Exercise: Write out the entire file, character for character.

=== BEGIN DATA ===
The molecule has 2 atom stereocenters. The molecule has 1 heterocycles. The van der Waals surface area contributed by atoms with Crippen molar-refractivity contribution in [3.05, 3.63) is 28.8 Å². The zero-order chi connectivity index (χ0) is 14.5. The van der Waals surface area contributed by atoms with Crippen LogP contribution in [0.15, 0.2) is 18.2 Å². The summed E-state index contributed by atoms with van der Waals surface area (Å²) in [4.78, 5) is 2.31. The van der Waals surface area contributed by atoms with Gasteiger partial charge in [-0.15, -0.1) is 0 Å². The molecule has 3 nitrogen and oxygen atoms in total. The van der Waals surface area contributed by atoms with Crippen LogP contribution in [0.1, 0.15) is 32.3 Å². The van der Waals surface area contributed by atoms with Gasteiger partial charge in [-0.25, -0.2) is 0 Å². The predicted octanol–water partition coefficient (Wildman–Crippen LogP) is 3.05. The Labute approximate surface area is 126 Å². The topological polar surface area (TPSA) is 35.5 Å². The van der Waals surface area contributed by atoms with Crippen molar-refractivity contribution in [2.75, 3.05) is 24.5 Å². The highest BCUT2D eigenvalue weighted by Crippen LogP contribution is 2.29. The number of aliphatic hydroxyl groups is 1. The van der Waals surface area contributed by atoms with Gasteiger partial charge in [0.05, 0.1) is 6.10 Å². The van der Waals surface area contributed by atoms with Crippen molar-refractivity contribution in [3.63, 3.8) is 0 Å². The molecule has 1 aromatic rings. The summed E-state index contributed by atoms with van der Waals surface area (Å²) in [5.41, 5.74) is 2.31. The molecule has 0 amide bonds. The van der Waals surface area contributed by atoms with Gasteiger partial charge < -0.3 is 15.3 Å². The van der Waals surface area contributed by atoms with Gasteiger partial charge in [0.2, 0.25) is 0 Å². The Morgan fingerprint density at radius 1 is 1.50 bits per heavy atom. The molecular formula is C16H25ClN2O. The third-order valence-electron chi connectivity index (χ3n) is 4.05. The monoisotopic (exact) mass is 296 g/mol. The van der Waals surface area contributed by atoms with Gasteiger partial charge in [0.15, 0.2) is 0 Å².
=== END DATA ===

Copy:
The molecule has 2 atom stereocenters. The molecule has 1 heterocycles. The van der Waals surface area contributed by atoms with Crippen molar-refractivity contribution in [3.05, 3.63) is 28.8 Å². The zero-order chi connectivity index (χ0) is 14.5. The van der Waals surface area contributed by atoms with Crippen LogP contribution in [0.15, 0.2) is 18.2 Å². The summed E-state index contributed by atoms with van der Waals surface area (Å²) in [4.78, 5) is 2.31. The van der Waals surface area contributed by atoms with Gasteiger partial charge in [-0.15, -0.1) is 0 Å². The molecule has 3 nitrogen and oxygen atoms in total. The van der Waals surface area contributed by atoms with Crippen LogP contribution in [0.1, 0.15) is 32.3 Å². The van der Waals surface area contributed by atoms with Gasteiger partial charge in [-0.25, -0.2) is 0 Å². The predicted octanol–water partition coefficient (Wildman–Crippen LogP) is 3.05. The Labute approximate surface area is 126 Å². The topological polar surface area (TPSA) is 35.5 Å². The van der Waals surface area contributed by atoms with Crippen molar-refractivity contribution in [2.75, 3.05) is 24.5 Å². The highest BCUT2D eigenvalue weighted by Crippen LogP contribution is 2.29. The number of aliphatic hydroxyl groups is 1. The van der Waals surface area contributed by atoms with Gasteiger partial charge in [0.05, 0.1) is 6.10 Å². The van der Waals surface area contributed by atoms with Crippen molar-refractivity contribution in [3.63, 3.8) is 0 Å². The molecule has 1 aromatic rings. The summed E-state index contributed by atoms with van der Waals surface area (Å²) in [5.41, 5.74) is 2.31. The molecule has 0 amide bonds. The van der Waals surface area contributed by atoms with Gasteiger partial charge < -0.3 is 15.3 Å². The van der Waals surface area contributed by atoms with Gasteiger partial charge in [0.2, 0.25) is 0 Å². The Morgan fingerprint density at radius 1 is 1.50 bits per heavy atom. The molecular formula is C16H25ClN2O. The third-order valence-electron chi connectivity index (χ3n) is 4.05. The monoisotopic (exact) mass is 296 g/mol. The van der Waals surface area contributed by atoms with Gasteiger partial charge in [0.15, 0.2) is 0 Å².